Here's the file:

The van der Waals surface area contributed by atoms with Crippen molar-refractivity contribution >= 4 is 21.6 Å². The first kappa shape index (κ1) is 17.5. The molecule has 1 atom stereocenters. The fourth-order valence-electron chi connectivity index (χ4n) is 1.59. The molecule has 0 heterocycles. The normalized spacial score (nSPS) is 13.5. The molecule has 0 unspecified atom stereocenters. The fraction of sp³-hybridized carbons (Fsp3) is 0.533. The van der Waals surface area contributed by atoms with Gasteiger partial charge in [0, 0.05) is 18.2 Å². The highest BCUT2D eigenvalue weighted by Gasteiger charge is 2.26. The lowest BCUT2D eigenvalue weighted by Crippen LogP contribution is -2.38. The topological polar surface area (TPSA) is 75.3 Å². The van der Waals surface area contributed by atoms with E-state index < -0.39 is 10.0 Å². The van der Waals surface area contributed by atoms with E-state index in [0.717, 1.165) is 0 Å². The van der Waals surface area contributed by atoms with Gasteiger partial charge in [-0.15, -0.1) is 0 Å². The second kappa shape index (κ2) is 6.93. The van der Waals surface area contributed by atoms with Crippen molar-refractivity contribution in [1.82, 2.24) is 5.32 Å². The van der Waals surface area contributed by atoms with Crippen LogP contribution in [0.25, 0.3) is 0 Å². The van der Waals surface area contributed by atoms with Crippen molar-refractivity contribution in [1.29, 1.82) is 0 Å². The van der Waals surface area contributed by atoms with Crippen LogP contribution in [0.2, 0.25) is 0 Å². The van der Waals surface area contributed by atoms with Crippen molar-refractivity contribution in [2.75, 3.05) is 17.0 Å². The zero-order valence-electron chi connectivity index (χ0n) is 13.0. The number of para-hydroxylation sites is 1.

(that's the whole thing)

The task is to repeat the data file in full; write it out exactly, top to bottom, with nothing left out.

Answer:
The van der Waals surface area contributed by atoms with Crippen molar-refractivity contribution >= 4 is 21.6 Å². The first kappa shape index (κ1) is 17.5. The molecule has 1 atom stereocenters. The fourth-order valence-electron chi connectivity index (χ4n) is 1.59. The molecule has 0 heterocycles. The normalized spacial score (nSPS) is 13.5. The molecule has 0 unspecified atom stereocenters. The fraction of sp³-hybridized carbons (Fsp3) is 0.533. The van der Waals surface area contributed by atoms with Gasteiger partial charge in [0, 0.05) is 18.2 Å². The highest BCUT2D eigenvalue weighted by Gasteiger charge is 2.26. The lowest BCUT2D eigenvalue weighted by Crippen LogP contribution is -2.38. The topological polar surface area (TPSA) is 75.3 Å². The van der Waals surface area contributed by atoms with E-state index < -0.39 is 10.0 Å². The van der Waals surface area contributed by atoms with E-state index in [0.717, 1.165) is 0 Å². The van der Waals surface area contributed by atoms with Gasteiger partial charge in [-0.15, -0.1) is 0 Å². The second kappa shape index (κ2) is 6.93. The van der Waals surface area contributed by atoms with Crippen molar-refractivity contribution in [1.82, 2.24) is 5.32 Å². The van der Waals surface area contributed by atoms with Crippen LogP contribution in [0.25, 0.3) is 0 Å². The van der Waals surface area contributed by atoms with Crippen molar-refractivity contribution in [1.29, 1.82) is 0 Å². The van der Waals surface area contributed by atoms with Crippen LogP contribution in [0.2, 0.25) is 0 Å². The van der Waals surface area contributed by atoms with Crippen molar-refractivity contribution in [2.75, 3.05) is 17.0 Å². The zero-order valence-electron chi connectivity index (χ0n) is 13.0. The number of para-hydroxylation sites is 1.